In October of 2010 New York State passed new temporary spousal
maintenance calculations. Prior to this new statute, during the
pendente lite period the Court would ascertain the needs of the spouse requesting maintenance
by reviewing the lifestyle of the parties during the marriage, the expenses
of each spouse, the income of each party and each party's access to
assets. Typically where one spouse predominately out earned the other
spouse, the Court would also direct the more monied spouse to pay the
carrying charges on the martial home.
However, upon enactment of this new statute, it was unclear how the courts
would apply this new statute, which does not address how the court should
maintain the status quo during the pendency of the action, including the
payment of the carrying charges. Since the new spousal maintenance calculation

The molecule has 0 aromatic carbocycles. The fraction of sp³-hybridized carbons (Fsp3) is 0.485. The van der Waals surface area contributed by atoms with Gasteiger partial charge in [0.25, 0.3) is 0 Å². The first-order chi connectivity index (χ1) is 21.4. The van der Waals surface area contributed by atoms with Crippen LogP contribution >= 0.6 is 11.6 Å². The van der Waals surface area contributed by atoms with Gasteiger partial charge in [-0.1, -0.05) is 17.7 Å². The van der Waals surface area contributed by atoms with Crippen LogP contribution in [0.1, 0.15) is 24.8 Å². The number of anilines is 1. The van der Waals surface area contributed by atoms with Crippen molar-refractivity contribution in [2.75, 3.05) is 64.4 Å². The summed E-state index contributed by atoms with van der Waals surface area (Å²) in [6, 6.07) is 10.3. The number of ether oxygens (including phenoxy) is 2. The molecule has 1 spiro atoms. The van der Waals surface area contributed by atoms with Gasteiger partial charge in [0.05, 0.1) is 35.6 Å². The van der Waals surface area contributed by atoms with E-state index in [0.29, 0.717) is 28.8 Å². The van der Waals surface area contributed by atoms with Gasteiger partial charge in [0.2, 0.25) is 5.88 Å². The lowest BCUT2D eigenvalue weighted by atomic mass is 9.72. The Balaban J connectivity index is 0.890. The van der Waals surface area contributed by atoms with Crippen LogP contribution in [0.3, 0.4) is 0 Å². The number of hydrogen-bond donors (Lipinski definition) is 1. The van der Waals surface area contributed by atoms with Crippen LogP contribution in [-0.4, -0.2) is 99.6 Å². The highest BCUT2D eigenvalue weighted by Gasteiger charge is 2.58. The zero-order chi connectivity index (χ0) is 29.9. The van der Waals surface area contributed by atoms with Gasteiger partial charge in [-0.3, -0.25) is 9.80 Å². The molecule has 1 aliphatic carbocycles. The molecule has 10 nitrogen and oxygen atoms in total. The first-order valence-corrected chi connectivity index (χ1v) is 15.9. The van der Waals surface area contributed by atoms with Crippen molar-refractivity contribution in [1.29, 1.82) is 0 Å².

can in many circumstances make the more monied spouse the less monied
spouse and the issue of how the court would direct the carrying charges
to be paid remained questionable.
Well, two judges have recently ruled on this very issue. In the case of
J.V v. G.V. Judge Norman Janowitz of the Nassau County Supreme Court determined
that deviating from the presumptive amount of spousal maintenance was
appropriate. The Court stated that the Husband was voluntarily paying
the carrying charges on the martial home, which the Wife voluntarily vacated,
and all the children's expenses. The Wife also engaged in wasteful
disposition of marital assets. As such the Court awarded the Wife spousal
maintenance in the sum of $5,332.99 per month, rather than the presumptive
sum of $10,249.31 per month.
In the case of S.B. v. G.B., Judge Ellen Gesmner of New York County Supreme
Court declined to award the Wife maintenance above the discretionary income
cap of $500,000.00 and awarded the Wife the sum of $12,500.00 per month.
Again, in this case the Husband consented to pay carrying costs and utilities.
What lawyers and litigants can take away from this is that the application
of the new statute by the Court is case and fact sensitive. In order to
learn more about this new statute and how it may affect you,
contact a lawyer in our office.